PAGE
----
Is Foster Parenting For You?
Five Things to Consider Before Becoming a Foster Parent
- You may be in a season of your life when your current obligations simply don’t allow for the time required to invest in a child.
- If you have children at home, consider only a foster child younger than yours so that your children set the example rather than the other way around.
- Foster parenting is about helping a wounded child form new, safe, and dependable relationships. Emotional stability of the foster parent is key.
- Your experience with your own children may not qualify you to deal with kids who have been severely abused, neglected, abandoned, or molested. Their behaviors, as a result of the pain they’ve experienced, can be more challenging that you might expect.
- The training provided by the foster family agency will help, and the social workers assigned to help you and the child in your care will be a tremendous support. (This is why partnering with a private, non-profit foster family agency, as opposed to the state/county, is so important. They typically provide more relevant training hours and the social workers typically have a smaller case load and more time to help. For information on how to find the right foster family agency, go to the Resources page.)
- Don’t expect that foster children are going to automatically know your rules, behave perfectly, and be grateful for the sacrifices you’ve made. They may eventually be grateful, but remember that the reason they’re in foster care is that they’ve experienced unspeakable trauma.
- Understand that kids who have been abused often missed aspects of learning that are basic to you — for example, appropriate boundaries. Be prepared to deal with foster kids “in your space.”
- Remember, children are not placed in foster care because of bad behavior but because of abuse, molestation, abandonment, or neglect. Their family relationships have been damaged.
- It’s important to look at the experience as one of simply planting seeds that someone else may water, but which will take root and grow—sometimes much later.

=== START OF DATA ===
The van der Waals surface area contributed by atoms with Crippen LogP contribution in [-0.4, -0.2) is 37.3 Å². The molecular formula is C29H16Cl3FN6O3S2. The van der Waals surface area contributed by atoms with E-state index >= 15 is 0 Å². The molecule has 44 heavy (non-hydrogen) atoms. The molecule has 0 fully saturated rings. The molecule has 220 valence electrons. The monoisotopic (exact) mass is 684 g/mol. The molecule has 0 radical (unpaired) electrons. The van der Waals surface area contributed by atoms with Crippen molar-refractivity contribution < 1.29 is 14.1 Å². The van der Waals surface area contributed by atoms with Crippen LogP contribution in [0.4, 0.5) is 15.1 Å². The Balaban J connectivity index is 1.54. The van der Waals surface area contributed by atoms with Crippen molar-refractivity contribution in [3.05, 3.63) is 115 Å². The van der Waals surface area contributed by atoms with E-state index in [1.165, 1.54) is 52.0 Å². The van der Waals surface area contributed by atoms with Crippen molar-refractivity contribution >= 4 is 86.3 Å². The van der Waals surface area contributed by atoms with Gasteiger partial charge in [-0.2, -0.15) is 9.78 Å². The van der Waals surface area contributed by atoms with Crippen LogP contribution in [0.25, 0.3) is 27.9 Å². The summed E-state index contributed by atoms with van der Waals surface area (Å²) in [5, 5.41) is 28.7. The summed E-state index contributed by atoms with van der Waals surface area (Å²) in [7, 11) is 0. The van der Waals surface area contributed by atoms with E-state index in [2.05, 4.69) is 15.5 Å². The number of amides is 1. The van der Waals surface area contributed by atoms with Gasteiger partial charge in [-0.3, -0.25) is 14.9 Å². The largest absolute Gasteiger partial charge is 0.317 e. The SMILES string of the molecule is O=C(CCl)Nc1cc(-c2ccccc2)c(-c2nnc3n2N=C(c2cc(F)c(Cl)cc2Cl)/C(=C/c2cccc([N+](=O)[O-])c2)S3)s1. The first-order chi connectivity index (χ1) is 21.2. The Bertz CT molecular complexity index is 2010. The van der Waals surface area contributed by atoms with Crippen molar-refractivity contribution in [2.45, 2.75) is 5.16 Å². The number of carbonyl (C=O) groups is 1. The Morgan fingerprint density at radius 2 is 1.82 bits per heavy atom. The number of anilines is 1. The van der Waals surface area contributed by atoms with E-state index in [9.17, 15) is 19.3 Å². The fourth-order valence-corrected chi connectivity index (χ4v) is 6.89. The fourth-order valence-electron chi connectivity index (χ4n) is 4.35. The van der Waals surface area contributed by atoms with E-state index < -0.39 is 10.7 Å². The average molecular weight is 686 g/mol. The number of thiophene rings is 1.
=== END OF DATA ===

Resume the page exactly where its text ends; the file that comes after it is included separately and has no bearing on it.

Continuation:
Be prepared for what could be the most rewarding relationship of your life!
Questions about being a Foster Parent
Can I choose the age of the foster child?
Yes. However, be aware that there are many children needing out of home care and that through experience and training, you may find that you are most effective in caring for a specific age group or a range of ages. Families for children and youth between the ages of 11 and 16, sibling groups and teen moms are currently needed most.
How long will foster children remain in my home?
Foster children can be placed on a short-term basis or for years. You may state you preference to the foster family agency.
I am unmarried, can I be a foster parent?
Yes. Single persons and married couples are generally accepted as foster parents. Some states do not license/certify homes in which unmarried adults are living together unless they are relatives.
What type of support do foster parents receive?
Each family or child is assigned a case manager who is responsible for providing support. Supportive services (respite care, training, crisis lines, etc.) are provided by the licensing agency. Support is also available through state and local associations. Initial reimbursement is provided to cover the costs of food, clothing, and other essentials.
What about medical insurance for foster children?
In most states, foster children are eligible for Medicaid cards which cover medical, dental and counseling services.
As a foster parent, can I work outside the home?
Yes. However, if the foster child requires day care, the foster parent often is responsible for that expense.
Who pays for the foster child’s clothing?
Foster parents receive a reimbursement which is intended to cover the cost of food and clothing. Some states provide a clothing voucher at the time of the child’s first placement. Others provide clothing vouchers at the beginning of each school year.
Do I have to own my own home?
No. However you do have to have space for a foster child, according to the requirement of your state.
How to Become a Foster Parent
For the experience to be a good one for all involved, it’s important that everyone in the home be on board with this decision.
Review their websites, look for accreditation, check www.guidestar.org, and check state and national association membership listings for child welfare organizations that are involved in the child welfare community.
application for a license
criminal history check
finger printing of every adult member of the household
a personal interview with each family member
Every state has different requirements for training hours and topics. The foster family agency you choose will provide everything you need.